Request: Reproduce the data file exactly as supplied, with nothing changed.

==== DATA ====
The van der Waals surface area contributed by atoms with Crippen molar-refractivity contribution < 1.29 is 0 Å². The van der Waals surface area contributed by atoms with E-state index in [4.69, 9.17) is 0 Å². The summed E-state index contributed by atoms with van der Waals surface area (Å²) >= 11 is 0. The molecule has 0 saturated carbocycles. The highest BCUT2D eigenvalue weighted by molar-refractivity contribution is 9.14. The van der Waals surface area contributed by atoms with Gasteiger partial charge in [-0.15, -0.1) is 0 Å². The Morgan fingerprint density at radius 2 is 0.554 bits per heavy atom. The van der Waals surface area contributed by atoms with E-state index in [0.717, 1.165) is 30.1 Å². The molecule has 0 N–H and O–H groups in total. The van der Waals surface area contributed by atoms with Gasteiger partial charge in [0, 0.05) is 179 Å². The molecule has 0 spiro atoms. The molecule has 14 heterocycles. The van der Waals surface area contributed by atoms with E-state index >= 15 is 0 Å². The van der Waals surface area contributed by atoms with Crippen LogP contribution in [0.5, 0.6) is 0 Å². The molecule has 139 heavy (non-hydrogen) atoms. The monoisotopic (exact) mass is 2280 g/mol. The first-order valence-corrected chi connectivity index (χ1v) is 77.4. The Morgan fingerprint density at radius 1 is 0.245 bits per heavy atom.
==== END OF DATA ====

The van der Waals surface area contributed by atoms with Crippen molar-refractivity contribution < 1.29 is 0 Å². The van der Waals surface area contributed by atoms with E-state index in [4.69, 9.17) is 0 Å². The summed E-state index contributed by atoms with van der Waals surface area (Å²) >= 11 is 0. The molecule has 0 saturated carbocycles. The highest BCUT2D eigenvalue weighted by molar-refractivity contribution is 9.14. The van der Waals surface area contributed by atoms with Gasteiger partial charge in [-0.15, -0.1) is 0 Å². The Morgan fingerprint density at radius 2 is 0.554 bits per heavy atom. The van der Waals surface area contributed by atoms with E-state index in [0.717, 1.165) is 30.1 Å². The molecule has 0 N–H and O–H groups in total. The van der Waals surface area contributed by atoms with Gasteiger partial charge in [0, 0.05) is 179 Å². The molecule has 0 spiro atoms. The molecule has 14 heterocycles. The van der Waals surface area contributed by atoms with E-state index >= 15 is 0 Å². The van der Waals surface area contributed by atoms with Crippen LogP contribution in [0.5, 0.6) is 0 Å². The molecule has 139 heavy (non-hydrogen) atoms. The monoisotopic (exact) mass is 2280 g/mol. The first-order valence-corrected chi connectivity index (χ1v) is 77.4. The Morgan fingerprint density at radius 1 is 0.245 bits per heavy atom.